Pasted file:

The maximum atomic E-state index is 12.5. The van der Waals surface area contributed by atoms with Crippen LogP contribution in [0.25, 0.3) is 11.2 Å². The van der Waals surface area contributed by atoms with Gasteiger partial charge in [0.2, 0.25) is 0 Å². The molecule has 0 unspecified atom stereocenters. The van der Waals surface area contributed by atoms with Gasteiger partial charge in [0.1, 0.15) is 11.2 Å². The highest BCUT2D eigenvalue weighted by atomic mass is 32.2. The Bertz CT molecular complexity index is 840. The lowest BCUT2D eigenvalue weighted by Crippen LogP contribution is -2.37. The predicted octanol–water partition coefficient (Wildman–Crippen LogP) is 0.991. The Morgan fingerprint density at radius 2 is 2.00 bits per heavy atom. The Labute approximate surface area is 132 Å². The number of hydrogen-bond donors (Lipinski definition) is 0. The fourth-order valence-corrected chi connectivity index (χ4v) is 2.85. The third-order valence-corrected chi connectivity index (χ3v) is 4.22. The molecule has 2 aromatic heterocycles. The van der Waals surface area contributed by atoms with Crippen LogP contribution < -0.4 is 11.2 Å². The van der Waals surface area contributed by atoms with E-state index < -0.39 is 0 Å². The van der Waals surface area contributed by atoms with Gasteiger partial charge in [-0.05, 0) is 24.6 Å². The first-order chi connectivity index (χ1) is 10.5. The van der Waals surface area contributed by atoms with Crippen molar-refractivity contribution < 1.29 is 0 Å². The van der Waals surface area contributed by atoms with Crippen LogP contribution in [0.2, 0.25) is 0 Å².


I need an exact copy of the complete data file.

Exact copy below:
The maximum atomic E-state index is 12.5. The van der Waals surface area contributed by atoms with Crippen LogP contribution in [0.25, 0.3) is 11.2 Å². The van der Waals surface area contributed by atoms with Gasteiger partial charge in [0.2, 0.25) is 0 Å². The molecule has 0 unspecified atom stereocenters. The van der Waals surface area contributed by atoms with Gasteiger partial charge in [0.1, 0.15) is 11.2 Å². The highest BCUT2D eigenvalue weighted by atomic mass is 32.2. The Bertz CT molecular complexity index is 840. The lowest BCUT2D eigenvalue weighted by Crippen LogP contribution is -2.37. The predicted octanol–water partition coefficient (Wildman–Crippen LogP) is 0.991. The Morgan fingerprint density at radius 2 is 2.00 bits per heavy atom. The Labute approximate surface area is 132 Å². The number of hydrogen-bond donors (Lipinski definition) is 0. The fourth-order valence-corrected chi connectivity index (χ4v) is 2.85. The third-order valence-corrected chi connectivity index (χ3v) is 4.22. The molecule has 2 aromatic heterocycles. The van der Waals surface area contributed by atoms with Crippen LogP contribution < -0.4 is 11.2 Å². The van der Waals surface area contributed by atoms with E-state index < -0.39 is 0 Å². The van der Waals surface area contributed by atoms with Gasteiger partial charge in [-0.05, 0) is 24.6 Å². The first-order chi connectivity index (χ1) is 10.5. The van der Waals surface area contributed by atoms with Crippen molar-refractivity contribution < 1.29 is 0 Å². The van der Waals surface area contributed by atoms with Crippen LogP contribution in [0.2, 0.25) is 0 Å².